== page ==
The Comité René Magritte has confirmed the authenticity of this drawing.
While the present drawing does not have an exact pictorial equivalent in any of Magritte's oil paintings or gouaches, the imagery appears to meld themes explored by the artist in two series of pictures: La belle de nuit, and La leçon des ténèbres.
Magritte first used the image of the torso in La belle de nuit, an oil of 1932 (Sylvester, no. 346), which depicts the sculpture next to a window opening onto a pitch-black night. Life casts of torsos such as this were commonly used at art schools well into the 20th century, and Magritte may well have already owned one at this time. The painting relates closely to a short prose poem of the same title by Magritte's friend Paul Nougé. In both works, a woman's body is portrayed as an immense and powerful presence. However, as was often the case within Magritte's circle, it is unclear whether the painting inspired the poem, or vice-versa.
Magritte first used the title La leçon des ténèbres for an oil painting of 1954 (Sylvester, no. 811). In this work Matisse depicts, in reverse, the same stone masonry interior with an open window. However, in place of the torso rests a bowl of apples, and the window opens onto a verdant landscape rather than a seascape. The present drawing relates even more closely to a variant gouache of the same title from 1964 (Sylvester, no. 1549), in which the window is arched.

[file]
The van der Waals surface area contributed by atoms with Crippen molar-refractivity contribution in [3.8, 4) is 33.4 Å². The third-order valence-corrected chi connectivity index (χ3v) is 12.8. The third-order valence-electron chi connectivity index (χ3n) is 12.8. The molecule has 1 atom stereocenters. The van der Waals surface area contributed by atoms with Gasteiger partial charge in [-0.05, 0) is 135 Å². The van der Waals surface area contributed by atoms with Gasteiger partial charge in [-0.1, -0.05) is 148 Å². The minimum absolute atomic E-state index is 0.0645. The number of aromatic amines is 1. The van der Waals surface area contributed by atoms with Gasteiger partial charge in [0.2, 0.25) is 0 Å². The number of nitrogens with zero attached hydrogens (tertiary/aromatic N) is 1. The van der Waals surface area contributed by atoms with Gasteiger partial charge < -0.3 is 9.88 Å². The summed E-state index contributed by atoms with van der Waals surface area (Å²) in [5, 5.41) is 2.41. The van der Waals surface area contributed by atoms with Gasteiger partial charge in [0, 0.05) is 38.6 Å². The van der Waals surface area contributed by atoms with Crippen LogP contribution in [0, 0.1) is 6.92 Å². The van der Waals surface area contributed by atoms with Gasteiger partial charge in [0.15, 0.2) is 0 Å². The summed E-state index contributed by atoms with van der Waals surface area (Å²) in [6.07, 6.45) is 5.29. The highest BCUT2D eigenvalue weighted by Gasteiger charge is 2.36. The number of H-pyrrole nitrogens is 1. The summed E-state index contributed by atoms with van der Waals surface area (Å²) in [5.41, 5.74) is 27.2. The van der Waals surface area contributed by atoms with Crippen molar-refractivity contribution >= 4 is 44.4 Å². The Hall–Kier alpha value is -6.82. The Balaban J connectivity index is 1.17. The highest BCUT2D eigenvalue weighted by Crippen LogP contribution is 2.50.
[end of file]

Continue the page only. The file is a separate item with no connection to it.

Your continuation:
In 1957 Magritte wrote an explanation of the imagery of La leçon des ténèbres: "The image shows that the enjoyment of the light and enjoyment of the dark are of equal value. It applies the means used for a technical study of darkness and light, but whereas in a study, the means -acquiring the means - is the aim, in the case of 'Lesson from the Tenebrae' the means were already at the painter's disposal. De facto, it is darkness and light. De jure, it is pleasure." (quoted in Sylvester, vol. III, p. 234).